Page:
permission from the governor of the location where the event
will take place, and for the organizers to be residents of
that governorate. Hence, anyone organizing a demonstration
in front of parliament must be from the Capital governorate.
Marches that move from one governorate to another require
both governors' and the Interior Ministry's approval. All
printed, video or audio materials that will be distributed
must be authorized by the governor.

4. (SBU) At least three of the organizers must serve on a
committee held responsible for demonstration participants who
break the law. Anyone who organizes a public gathering
without permission faces up to two years in prison, a fine of
up to BD1000 ($2650), or both. The draft law allows
governors to delay ruling on an event until two days before
the event commences. (Note: Critics argue that this would
not give sufficient time to properly advertise gatherings.
End Note.) The sentence for participating in an unlicensed
demonstration is up to six months in prison, a BD500 ($1330)
fine, or both. Under the draft law, only Bahraini citizens
can participate in political protests.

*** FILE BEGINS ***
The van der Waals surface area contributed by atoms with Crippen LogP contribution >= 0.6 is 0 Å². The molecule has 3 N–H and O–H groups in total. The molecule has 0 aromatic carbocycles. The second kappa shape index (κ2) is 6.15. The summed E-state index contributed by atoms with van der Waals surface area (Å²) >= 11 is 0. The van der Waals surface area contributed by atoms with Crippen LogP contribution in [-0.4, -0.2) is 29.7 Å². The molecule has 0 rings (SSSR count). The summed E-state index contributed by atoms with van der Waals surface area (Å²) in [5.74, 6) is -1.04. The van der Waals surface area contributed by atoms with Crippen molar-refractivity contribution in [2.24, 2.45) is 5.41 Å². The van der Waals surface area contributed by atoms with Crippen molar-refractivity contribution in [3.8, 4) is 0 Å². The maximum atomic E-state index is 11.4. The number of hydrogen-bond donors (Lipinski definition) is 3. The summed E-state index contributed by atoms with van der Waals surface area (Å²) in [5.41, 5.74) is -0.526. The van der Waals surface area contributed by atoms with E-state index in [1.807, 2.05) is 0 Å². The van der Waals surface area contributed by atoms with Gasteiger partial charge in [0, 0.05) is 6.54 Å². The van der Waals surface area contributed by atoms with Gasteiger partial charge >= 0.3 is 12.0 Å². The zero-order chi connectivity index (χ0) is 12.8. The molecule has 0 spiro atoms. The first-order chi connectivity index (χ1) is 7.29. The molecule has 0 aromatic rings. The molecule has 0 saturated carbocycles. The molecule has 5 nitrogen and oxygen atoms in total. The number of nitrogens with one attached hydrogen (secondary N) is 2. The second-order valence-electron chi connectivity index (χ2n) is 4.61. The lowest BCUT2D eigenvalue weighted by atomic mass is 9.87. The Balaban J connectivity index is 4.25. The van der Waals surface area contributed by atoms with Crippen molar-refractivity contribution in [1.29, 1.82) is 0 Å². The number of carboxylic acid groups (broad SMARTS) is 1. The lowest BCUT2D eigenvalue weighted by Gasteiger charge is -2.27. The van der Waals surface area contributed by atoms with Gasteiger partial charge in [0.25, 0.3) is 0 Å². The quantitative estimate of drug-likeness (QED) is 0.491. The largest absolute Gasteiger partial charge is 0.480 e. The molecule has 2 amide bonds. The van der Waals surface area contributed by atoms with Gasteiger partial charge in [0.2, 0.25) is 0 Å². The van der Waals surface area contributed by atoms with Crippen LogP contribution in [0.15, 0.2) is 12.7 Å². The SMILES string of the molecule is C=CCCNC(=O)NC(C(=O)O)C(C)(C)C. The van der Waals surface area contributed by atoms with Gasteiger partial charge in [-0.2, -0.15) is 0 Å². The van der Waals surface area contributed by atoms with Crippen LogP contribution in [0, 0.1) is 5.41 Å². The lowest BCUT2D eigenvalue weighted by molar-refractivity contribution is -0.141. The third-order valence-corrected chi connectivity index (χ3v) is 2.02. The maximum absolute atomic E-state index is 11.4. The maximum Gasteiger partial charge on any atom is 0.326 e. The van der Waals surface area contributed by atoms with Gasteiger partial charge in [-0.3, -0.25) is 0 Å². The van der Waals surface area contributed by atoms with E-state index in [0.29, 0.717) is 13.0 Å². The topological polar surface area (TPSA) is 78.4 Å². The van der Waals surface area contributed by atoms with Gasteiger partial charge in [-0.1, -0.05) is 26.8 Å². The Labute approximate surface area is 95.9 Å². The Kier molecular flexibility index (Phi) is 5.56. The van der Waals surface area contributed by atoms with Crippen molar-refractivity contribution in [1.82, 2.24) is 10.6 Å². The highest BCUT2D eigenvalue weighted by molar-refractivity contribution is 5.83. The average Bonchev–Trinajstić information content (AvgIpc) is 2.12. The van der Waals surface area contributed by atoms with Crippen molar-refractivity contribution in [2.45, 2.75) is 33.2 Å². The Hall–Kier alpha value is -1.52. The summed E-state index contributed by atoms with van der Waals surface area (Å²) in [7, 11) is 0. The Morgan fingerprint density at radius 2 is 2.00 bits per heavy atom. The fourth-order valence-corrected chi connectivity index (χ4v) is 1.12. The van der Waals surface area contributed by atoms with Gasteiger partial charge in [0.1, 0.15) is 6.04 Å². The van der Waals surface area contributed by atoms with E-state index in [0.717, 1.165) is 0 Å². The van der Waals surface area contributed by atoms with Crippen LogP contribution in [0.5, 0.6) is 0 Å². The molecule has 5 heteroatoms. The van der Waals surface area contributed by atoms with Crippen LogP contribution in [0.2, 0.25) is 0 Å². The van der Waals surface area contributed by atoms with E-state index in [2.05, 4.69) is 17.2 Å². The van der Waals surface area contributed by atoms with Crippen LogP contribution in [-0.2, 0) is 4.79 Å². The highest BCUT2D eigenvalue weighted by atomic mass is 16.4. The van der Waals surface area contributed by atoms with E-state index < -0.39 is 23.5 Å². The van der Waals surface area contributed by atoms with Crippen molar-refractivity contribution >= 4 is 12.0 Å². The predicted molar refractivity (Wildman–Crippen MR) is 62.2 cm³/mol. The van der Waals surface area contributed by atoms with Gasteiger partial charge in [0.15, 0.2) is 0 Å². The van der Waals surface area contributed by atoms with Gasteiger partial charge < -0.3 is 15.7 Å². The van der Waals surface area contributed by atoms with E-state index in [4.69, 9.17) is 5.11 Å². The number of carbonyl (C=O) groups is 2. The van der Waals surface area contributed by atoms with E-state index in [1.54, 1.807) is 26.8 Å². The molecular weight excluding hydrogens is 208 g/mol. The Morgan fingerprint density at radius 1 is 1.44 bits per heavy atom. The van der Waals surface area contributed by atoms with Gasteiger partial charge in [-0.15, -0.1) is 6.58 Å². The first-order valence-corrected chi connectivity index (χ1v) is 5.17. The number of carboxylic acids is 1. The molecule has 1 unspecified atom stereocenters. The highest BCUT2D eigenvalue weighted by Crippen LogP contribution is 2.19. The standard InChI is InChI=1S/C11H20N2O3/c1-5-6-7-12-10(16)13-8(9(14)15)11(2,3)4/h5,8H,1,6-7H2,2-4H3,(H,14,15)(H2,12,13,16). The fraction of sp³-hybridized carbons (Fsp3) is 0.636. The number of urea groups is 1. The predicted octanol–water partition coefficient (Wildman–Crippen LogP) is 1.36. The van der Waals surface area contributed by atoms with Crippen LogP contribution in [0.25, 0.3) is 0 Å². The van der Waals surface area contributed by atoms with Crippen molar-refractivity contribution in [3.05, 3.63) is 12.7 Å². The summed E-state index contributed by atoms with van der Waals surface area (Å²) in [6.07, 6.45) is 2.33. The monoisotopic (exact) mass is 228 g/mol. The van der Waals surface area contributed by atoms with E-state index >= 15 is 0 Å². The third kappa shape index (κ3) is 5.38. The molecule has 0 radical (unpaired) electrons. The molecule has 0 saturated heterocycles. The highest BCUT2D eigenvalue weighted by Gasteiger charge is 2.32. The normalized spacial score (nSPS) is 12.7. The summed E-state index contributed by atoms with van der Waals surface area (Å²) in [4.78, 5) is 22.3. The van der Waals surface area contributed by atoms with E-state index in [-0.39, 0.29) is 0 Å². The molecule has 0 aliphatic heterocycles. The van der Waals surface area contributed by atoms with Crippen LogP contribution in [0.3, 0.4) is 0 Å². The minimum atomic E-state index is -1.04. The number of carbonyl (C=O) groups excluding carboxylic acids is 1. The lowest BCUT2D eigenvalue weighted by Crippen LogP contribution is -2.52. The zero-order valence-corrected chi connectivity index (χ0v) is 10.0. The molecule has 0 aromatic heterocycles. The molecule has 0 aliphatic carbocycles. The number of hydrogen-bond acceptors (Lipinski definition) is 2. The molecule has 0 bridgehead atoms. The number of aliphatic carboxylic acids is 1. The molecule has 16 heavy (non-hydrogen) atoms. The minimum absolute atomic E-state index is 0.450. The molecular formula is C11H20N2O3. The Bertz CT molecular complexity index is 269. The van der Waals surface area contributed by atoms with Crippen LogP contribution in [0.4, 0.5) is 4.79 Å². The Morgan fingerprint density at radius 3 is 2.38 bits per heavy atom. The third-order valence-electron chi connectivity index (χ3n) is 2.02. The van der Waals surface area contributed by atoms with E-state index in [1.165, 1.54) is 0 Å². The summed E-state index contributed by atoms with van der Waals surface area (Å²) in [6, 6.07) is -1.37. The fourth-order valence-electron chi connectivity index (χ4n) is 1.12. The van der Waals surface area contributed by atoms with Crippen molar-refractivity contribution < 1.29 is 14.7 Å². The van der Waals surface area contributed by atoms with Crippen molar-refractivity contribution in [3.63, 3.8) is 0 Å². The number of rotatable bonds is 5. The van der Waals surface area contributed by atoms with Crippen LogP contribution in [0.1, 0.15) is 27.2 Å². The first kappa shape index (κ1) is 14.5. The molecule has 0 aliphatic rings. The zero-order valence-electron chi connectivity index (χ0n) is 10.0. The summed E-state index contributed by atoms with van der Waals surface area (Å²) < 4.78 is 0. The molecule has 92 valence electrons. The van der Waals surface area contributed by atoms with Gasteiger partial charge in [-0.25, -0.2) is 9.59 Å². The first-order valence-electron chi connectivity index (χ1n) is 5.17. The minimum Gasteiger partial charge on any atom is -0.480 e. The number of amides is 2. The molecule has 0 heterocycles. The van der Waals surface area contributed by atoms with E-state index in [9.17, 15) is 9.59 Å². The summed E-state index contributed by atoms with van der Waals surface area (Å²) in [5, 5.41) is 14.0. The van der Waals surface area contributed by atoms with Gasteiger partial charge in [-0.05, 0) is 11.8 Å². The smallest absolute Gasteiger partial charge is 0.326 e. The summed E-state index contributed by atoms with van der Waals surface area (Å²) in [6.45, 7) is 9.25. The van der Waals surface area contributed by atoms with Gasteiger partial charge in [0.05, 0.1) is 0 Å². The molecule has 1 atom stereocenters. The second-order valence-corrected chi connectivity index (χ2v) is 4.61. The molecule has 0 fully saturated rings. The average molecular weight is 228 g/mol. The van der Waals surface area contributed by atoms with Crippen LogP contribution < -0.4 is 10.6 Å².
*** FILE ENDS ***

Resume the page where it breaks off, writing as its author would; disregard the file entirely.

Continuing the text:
--------------------------------------------- ---------
Negative Reactions and Commitments to Amend the Draft
--------------------------------------------- ---------

5. (SBU) Human rights activists have expressed concern about
the discretionary power given to governors under the proposed
law and say that existing laws sufficiently regulate public
gatherings. National Democratic Action Society board member
Ebrahim Alsayed and Nabeel Rajab of the dissolved Bahrain
Center for Human Rights have stated publicly that if the law
were passed in its current form, activists would "test this
law quickly" by holding unauthorized demonstrations and would
"make sure the prisons are full of people who break this
law." Members of both the Shura Council and the Nuwab have
openly vowed that they will approve the draft law only if it
is amended to ensure that the constitutional right to
assemble is protected. 37 NGOs and political societies